A North American Cave Lion skeleton

The first fossil of an American lion was discovered in Natchez, Mississippi in the 1830s.

©James St. John / CC BY 2.0, Flickr – License

William Henry Huntington Esquire collected the first fossils of Panthera atrox in the 1830s. The bones, which consisted of a partial left mandible with three molars and parts of a canine tooth, were collected in Natchez, Mississippi. However, it wasn’t until 1853 that the fragmentary specimen was named. Many years later, a few more specimens were found. 

In 1907, gold miners working in Kotzebue, Alaska, found several fossils belonging to the American lion. Throughout the mid-1900s, scientists found several more fossils belonging to this species in the La Brea tar pits in California. At least 80 individual specimens were recovered from La Brea. A detailed description of these specimens was published in 1932. Another popular site that has a lot of American lion fossils is the Natural Trap Cave in Wyoming. The fossils from this site were well-preserved and were used for mitochondrial DNA analysis to find the lion’s living relatives.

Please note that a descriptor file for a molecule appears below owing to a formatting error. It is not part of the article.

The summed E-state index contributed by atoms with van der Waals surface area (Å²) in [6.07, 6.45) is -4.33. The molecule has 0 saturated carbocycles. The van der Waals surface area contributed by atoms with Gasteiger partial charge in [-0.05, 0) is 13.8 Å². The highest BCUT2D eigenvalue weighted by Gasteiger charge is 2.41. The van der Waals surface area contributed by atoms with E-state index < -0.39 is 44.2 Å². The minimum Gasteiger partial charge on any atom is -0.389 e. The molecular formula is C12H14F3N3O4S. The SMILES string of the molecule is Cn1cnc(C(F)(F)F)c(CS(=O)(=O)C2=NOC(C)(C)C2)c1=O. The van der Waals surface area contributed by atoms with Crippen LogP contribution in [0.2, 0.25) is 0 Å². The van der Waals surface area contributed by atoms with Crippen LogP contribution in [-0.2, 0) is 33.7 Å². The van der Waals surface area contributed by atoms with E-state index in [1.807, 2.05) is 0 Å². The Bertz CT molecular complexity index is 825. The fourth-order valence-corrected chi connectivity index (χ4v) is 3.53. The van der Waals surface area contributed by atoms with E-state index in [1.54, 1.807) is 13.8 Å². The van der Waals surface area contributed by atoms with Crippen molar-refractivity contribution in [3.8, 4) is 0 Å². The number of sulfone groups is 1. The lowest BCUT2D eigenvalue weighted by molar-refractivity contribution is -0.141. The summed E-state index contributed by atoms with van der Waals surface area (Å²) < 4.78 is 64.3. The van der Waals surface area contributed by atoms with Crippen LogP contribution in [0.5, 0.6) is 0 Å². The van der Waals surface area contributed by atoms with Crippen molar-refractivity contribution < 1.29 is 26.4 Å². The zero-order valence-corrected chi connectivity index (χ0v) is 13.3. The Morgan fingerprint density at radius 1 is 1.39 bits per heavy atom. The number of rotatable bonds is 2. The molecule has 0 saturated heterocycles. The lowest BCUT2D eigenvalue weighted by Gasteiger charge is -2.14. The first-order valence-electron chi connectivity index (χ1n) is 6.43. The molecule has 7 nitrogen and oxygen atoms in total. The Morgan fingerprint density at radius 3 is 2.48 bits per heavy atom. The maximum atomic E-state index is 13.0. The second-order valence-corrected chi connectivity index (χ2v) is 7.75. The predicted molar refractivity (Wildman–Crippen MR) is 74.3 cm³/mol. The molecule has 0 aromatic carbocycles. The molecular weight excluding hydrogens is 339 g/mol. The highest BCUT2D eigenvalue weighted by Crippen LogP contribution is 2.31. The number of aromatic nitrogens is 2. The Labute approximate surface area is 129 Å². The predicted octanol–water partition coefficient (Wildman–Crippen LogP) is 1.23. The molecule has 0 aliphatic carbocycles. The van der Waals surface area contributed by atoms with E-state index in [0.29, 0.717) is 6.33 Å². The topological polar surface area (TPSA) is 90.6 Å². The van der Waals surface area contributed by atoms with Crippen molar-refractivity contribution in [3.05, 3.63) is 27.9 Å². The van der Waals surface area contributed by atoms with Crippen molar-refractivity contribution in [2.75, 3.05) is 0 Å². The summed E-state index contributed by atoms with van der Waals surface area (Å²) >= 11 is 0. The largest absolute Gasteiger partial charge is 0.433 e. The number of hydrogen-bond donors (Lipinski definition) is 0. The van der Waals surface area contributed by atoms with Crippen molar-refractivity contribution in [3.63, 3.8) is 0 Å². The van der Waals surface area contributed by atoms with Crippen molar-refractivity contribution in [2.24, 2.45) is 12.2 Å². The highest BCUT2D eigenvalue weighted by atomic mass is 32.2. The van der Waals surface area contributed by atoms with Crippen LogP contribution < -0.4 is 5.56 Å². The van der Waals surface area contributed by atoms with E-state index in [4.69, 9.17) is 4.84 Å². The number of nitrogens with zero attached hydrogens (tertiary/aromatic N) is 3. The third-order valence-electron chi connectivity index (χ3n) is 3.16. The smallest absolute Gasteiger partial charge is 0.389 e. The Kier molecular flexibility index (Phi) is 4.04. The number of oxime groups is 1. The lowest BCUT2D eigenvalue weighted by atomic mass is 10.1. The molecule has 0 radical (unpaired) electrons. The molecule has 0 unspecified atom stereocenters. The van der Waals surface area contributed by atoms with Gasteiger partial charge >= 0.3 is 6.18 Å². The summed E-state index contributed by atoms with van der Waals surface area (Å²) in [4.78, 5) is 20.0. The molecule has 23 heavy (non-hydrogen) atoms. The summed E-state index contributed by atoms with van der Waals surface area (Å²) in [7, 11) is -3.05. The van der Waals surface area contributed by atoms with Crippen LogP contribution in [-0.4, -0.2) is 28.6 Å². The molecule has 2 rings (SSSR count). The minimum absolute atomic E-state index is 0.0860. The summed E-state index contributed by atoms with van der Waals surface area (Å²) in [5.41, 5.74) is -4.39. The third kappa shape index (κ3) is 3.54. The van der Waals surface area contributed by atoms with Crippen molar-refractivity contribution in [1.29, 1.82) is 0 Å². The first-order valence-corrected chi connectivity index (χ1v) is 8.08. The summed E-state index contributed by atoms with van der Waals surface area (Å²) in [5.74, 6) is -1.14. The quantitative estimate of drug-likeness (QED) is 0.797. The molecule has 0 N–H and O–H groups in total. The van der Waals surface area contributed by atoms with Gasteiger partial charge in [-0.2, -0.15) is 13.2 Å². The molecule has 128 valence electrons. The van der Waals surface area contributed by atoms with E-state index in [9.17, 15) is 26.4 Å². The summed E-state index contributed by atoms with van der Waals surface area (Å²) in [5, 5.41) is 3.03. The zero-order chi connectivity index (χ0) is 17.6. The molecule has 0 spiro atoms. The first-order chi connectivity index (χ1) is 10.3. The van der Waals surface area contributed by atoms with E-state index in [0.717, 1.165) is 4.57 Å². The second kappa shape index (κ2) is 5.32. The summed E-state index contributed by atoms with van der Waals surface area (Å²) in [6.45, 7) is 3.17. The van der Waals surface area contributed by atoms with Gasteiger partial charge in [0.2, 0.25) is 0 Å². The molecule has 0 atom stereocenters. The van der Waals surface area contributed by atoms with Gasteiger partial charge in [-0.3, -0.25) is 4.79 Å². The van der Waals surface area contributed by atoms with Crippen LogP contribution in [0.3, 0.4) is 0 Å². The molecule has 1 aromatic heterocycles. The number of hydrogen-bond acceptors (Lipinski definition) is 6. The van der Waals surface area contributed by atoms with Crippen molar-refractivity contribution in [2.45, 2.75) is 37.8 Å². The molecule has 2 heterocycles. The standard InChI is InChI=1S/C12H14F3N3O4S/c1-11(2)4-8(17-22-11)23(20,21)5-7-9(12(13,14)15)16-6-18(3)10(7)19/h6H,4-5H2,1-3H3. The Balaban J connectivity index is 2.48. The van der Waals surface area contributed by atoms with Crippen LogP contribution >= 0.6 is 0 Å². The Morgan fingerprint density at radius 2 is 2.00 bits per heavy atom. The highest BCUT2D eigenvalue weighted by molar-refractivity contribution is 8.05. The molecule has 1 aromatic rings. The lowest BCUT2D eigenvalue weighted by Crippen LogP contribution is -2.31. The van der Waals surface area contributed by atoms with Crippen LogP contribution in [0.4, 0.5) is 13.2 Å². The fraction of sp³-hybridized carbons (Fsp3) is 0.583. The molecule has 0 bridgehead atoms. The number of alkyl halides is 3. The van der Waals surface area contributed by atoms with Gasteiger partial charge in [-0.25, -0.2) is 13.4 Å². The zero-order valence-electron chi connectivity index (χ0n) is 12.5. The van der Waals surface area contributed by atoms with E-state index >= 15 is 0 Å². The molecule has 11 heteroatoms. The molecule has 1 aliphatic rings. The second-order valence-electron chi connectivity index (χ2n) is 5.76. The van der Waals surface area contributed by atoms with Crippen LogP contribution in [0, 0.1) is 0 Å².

Extinction—When Did the Panthera atrox Die Out?

The last Panthera atrox lions went extinct about 11,000 years ago. This was during the early Holocene Epoch. During this time, a major extinction occurred that wiped out the mammoths and several other large mammals living at the time. The American lions were among the species affected by this event. Scientists also think human activities contributed to the disappearance of this species. 

Similar Animals to the Panthera atrox 

Largest lion - Woolly rhinoceros and European cave lion

European cave lions are related to the American lion.

©Arthur Balitskii/

Similar animals to the Panthera atrox include: 

  • Panthera spelaea — This Panthera species is also known as the Eurasian cave lion or European cave lion. It lived in Europe about 600,000 years ago and went extinct in the early Holocene epoch roughly 13,000 years ago.